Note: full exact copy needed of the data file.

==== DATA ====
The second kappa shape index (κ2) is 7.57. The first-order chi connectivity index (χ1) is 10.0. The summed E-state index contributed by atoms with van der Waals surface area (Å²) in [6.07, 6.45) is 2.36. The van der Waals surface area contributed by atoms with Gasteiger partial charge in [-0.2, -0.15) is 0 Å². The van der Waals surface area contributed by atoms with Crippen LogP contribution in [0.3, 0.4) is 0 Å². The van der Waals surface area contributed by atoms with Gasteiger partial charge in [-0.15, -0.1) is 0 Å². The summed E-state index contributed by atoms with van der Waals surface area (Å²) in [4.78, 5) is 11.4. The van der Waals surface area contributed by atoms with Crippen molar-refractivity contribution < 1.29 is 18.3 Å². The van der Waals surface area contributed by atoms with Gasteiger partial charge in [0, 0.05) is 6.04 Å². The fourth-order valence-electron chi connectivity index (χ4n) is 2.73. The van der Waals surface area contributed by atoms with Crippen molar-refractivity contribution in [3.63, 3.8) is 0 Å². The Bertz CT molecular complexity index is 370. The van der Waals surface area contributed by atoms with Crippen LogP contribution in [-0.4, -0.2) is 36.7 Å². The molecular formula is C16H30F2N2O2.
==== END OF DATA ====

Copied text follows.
The second kappa shape index (κ2) is 7.57. The first-order chi connectivity index (χ1) is 10.0. The summed E-state index contributed by atoms with van der Waals surface area (Å²) in [6.07, 6.45) is 2.36. The van der Waals surface area contributed by atoms with Gasteiger partial charge in [-0.2, -0.15) is 0 Å². The van der Waals surface area contributed by atoms with Crippen LogP contribution in [0.3, 0.4) is 0 Å². The van der Waals surface area contributed by atoms with Gasteiger partial charge in [-0.15, -0.1) is 0 Å². The summed E-state index contributed by atoms with van der Waals surface area (Å²) in [4.78, 5) is 11.4. The van der Waals surface area contributed by atoms with Crippen molar-refractivity contribution < 1.29 is 18.3 Å². The van der Waals surface area contributed by atoms with Gasteiger partial charge in [0, 0.05) is 6.04 Å². The fourth-order valence-electron chi connectivity index (χ4n) is 2.73. The van der Waals surface area contributed by atoms with Crippen molar-refractivity contribution in [3.63, 3.8) is 0 Å². The Bertz CT molecular complexity index is 370. The van der Waals surface area contributed by atoms with Crippen LogP contribution in [-0.4, -0.2) is 36.7 Å². The molecular formula is C16H30F2N2O2.